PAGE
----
The chart below effectively shows three versions of the 2022 results excluding those Independent candidates, plus the by-election result for comparison. The first version is simply excluding the Independents and re-distributing their votes; remember that because we have such detailed data from machine counts we can do this “perfectly” – this isn’t an estimate, it’s the exact figures based on how voters marked their ballots. This includes a portion of votes that didn’t transfer because voters didn’t mark any later preferences.

What we don’t know is why voters didn’t mark later preferences – was it deliberate, or did they not understand the system? Would they have not voted in the absence of the people they voted for, or would that absence have forced another choice? Since we only have their ballots but not their motivations, these are the figures I use for re-calculations, rather than assuming or inferring how those Didn’t Transfer votes might otherwise have been used.

However, we can come up with some other figures if we assume motivations and patterns. The second set of figures then is if we just discount that pile of Didn’t Transfer votes entirely – i.e. we assume all such exhausted ballots were deliberate and those voters would have turned their nose up at all other candidates and either not voted or spoiled their paper. The third set assumes everyone would have marked further preferences if they understood the system or situation better, and re-distributes the Didn’t Transfer ballots on the same pattern as those that did transfer.

Although none of these will give us the definite exact results of the 2022 election without those Independents, they do all give us a slightly clearer starting point for working out the “real” swing than comparing against the ballot that did have those Independents. In all cases, the Conservatives, SNP and Labour have significantly higher shares than when the Independents were included, with the Conservatives having the highest percentage point benefit regardless of method.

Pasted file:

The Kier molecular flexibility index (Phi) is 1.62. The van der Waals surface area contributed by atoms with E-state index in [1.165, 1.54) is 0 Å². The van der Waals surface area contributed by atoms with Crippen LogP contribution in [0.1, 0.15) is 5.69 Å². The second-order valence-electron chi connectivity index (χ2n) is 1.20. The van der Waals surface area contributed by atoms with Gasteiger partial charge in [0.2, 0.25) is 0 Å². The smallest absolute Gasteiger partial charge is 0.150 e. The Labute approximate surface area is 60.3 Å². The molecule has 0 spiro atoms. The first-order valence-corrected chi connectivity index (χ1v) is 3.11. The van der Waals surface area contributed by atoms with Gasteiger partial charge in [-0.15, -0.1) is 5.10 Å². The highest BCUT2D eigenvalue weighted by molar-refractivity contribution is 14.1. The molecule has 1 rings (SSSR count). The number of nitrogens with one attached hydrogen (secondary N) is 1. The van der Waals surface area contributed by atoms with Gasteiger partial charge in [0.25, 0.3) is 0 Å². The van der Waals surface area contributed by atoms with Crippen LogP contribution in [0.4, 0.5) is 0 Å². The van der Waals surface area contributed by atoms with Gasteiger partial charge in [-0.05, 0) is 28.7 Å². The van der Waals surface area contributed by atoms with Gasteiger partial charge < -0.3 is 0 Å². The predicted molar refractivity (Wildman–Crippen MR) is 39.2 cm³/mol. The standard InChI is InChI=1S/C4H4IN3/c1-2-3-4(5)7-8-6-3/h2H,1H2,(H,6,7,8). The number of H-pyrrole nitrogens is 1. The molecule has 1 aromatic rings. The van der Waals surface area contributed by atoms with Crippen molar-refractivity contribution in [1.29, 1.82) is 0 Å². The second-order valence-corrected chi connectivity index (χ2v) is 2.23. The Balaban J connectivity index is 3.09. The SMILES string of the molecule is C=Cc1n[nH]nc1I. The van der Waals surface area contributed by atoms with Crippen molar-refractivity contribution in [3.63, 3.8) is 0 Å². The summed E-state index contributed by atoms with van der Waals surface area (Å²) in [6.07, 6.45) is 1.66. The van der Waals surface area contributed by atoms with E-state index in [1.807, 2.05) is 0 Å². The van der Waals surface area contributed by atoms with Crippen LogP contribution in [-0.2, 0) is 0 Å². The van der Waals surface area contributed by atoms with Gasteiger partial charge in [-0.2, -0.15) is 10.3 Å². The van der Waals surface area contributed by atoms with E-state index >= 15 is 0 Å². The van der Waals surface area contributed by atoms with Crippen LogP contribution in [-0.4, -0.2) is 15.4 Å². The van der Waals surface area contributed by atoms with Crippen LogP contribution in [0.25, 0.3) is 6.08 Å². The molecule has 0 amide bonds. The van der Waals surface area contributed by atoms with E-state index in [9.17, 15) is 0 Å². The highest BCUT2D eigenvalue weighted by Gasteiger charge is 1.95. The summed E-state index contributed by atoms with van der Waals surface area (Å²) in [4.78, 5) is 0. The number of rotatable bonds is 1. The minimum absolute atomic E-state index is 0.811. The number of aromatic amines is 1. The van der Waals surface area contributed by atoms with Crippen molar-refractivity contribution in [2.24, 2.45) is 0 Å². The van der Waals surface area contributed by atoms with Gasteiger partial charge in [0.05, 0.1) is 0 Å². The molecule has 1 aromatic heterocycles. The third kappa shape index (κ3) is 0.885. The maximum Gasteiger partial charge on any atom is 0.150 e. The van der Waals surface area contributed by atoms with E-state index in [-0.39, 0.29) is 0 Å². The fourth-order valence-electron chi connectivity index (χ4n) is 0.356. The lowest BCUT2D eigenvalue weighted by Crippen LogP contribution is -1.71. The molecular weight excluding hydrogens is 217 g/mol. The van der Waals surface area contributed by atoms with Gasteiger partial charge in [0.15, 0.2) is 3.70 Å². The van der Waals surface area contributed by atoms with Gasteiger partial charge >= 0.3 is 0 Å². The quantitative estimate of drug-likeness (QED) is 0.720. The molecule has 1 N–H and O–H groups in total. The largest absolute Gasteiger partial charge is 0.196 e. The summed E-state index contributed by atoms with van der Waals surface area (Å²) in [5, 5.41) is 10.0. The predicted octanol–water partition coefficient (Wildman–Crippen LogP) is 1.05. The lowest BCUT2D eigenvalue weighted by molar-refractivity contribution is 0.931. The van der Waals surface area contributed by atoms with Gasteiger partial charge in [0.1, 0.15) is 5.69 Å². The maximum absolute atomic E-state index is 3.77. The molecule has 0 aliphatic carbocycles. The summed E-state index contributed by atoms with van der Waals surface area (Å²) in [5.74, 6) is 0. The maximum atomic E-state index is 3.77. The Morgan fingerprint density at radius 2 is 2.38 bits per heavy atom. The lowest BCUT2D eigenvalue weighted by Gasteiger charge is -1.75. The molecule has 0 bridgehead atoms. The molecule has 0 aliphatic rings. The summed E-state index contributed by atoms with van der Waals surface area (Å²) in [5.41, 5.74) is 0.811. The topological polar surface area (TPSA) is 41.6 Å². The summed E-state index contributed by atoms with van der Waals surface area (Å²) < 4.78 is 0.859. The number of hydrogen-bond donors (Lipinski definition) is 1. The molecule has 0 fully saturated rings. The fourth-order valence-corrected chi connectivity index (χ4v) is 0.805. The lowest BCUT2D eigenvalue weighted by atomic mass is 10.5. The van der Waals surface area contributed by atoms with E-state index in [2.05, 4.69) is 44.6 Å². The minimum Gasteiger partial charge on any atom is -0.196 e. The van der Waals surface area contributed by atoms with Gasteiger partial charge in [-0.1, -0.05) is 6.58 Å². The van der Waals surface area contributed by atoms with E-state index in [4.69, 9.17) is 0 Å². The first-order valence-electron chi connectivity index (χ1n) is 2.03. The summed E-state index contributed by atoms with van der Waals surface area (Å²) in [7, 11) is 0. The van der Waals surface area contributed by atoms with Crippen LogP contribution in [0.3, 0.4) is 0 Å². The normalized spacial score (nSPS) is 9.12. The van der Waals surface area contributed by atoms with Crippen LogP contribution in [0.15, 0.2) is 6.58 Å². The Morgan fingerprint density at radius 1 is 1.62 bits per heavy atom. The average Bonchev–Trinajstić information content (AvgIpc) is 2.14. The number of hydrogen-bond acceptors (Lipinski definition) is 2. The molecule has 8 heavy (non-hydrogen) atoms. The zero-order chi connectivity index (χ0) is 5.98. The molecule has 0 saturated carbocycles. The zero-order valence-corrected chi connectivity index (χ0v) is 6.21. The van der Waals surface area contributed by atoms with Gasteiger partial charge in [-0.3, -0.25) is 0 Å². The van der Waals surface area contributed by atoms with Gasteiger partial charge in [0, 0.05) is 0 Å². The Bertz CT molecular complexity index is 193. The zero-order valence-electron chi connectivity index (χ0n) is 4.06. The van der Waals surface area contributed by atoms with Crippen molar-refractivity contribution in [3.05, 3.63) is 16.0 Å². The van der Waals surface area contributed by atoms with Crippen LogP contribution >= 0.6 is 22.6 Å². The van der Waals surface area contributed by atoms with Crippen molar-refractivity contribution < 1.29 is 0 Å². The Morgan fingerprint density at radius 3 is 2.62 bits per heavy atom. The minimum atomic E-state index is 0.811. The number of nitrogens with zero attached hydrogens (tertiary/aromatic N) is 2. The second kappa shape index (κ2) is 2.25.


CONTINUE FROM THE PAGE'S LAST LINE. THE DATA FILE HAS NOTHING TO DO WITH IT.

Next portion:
There are three things to take away from this. Firstly, Labour and Alba only really have very marginal changes compared to an Independent-free iteration of 2022. Secondly, the Conservative swings, although still respectable, are much less significant. Thirdly, the SNP swings are both much more significant and much more negative. Overall then, the Conservatives did a bit better, the SNP a lot worse, and Labour and Alba about the same as they would have, with the balance made up by the Lib Dems who obviously don’t compare since they didn’t stand last time.

That might still leave you with the question of well, if both the Conservatives and the SNP are doing badly in polling, why did the Conservatives still make gains even comparing this way, whilst the SNP had significant losses? That’s where the effects of by-election conditions and constitutional polarisation kick in.